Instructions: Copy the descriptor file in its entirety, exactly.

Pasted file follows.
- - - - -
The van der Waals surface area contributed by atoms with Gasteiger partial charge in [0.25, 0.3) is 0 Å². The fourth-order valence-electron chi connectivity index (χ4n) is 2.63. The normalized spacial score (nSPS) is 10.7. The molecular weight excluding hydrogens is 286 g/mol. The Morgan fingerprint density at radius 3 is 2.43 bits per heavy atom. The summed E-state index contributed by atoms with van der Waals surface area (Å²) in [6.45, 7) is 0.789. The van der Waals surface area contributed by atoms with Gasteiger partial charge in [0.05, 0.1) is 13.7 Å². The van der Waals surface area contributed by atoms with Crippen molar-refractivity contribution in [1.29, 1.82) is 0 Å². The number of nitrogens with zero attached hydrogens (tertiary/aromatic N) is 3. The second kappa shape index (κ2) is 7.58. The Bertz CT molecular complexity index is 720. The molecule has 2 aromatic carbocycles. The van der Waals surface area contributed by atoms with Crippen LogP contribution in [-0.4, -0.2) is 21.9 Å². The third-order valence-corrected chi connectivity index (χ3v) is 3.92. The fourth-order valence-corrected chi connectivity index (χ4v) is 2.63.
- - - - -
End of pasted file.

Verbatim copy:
The van der Waals surface area contributed by atoms with Gasteiger partial charge in [0.25, 0.3) is 0 Å². The fourth-order valence-electron chi connectivity index (χ4n) is 2.63. The normalized spacial score (nSPS) is 10.7. The molecular weight excluding hydrogens is 286 g/mol. The Morgan fingerprint density at radius 3 is 2.43 bits per heavy atom. The summed E-state index contributed by atoms with van der Waals surface area (Å²) in [6.45, 7) is 0.789. The van der Waals surface area contributed by atoms with Gasteiger partial charge in [0.05, 0.1) is 13.7 Å². The van der Waals surface area contributed by atoms with Crippen molar-refractivity contribution in [1.29, 1.82) is 0 Å². The number of nitrogens with zero attached hydrogens (tertiary/aromatic N) is 3. The second kappa shape index (κ2) is 7.58. The Bertz CT molecular complexity index is 720. The molecule has 2 aromatic carbocycles. The van der Waals surface area contributed by atoms with Crippen LogP contribution in [-0.4, -0.2) is 21.9 Å². The third-order valence-corrected chi connectivity index (χ3v) is 3.92. The fourth-order valence-corrected chi connectivity index (χ4v) is 2.63.